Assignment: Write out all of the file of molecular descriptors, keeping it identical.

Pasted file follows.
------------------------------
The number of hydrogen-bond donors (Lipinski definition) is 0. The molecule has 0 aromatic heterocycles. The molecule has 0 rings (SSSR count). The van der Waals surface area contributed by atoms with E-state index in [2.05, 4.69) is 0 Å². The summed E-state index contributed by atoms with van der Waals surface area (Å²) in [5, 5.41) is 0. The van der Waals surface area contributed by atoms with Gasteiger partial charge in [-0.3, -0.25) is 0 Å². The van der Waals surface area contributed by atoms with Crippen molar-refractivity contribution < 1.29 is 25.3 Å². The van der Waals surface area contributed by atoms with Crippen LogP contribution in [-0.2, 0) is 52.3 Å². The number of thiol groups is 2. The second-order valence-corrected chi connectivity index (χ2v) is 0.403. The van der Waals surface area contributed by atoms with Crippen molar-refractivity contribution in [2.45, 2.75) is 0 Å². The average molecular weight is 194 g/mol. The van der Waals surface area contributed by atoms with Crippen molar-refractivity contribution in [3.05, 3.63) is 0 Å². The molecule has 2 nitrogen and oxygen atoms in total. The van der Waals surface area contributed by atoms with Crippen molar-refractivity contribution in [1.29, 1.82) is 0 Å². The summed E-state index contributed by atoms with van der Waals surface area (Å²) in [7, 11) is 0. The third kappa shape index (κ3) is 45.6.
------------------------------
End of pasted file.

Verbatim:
The number of hydrogen-bond donors (Lipinski definition) is 0. The molecule has 0 aromatic heterocycles. The molecule has 0 rings (SSSR count). The van der Waals surface area contributed by atoms with E-state index in [2.05, 4.69) is 0 Å². The summed E-state index contributed by atoms with van der Waals surface area (Å²) in [5, 5.41) is 0. The van der Waals surface area contributed by atoms with Gasteiger partial charge in [-0.3, -0.25) is 0 Å². The van der Waals surface area contributed by atoms with Crippen molar-refractivity contribution < 1.29 is 25.3 Å². The van der Waals surface area contributed by atoms with Crippen LogP contribution in [-0.2, 0) is 52.3 Å². The number of thiol groups is 2. The second-order valence-corrected chi connectivity index (χ2v) is 0.403. The van der Waals surface area contributed by atoms with Crippen molar-refractivity contribution in [2.45, 2.75) is 0 Å². The average molecular weight is 194 g/mol. The van der Waals surface area contributed by atoms with Crippen molar-refractivity contribution in [3.05, 3.63) is 0 Å². The molecule has 2 nitrogen and oxygen atoms in total. The van der Waals surface area contributed by atoms with Crippen molar-refractivity contribution in [1.29, 1.82) is 0 Å². The summed E-state index contributed by atoms with van der Waals surface area (Å²) in [7, 11) is 0. The third kappa shape index (κ3) is 45.6.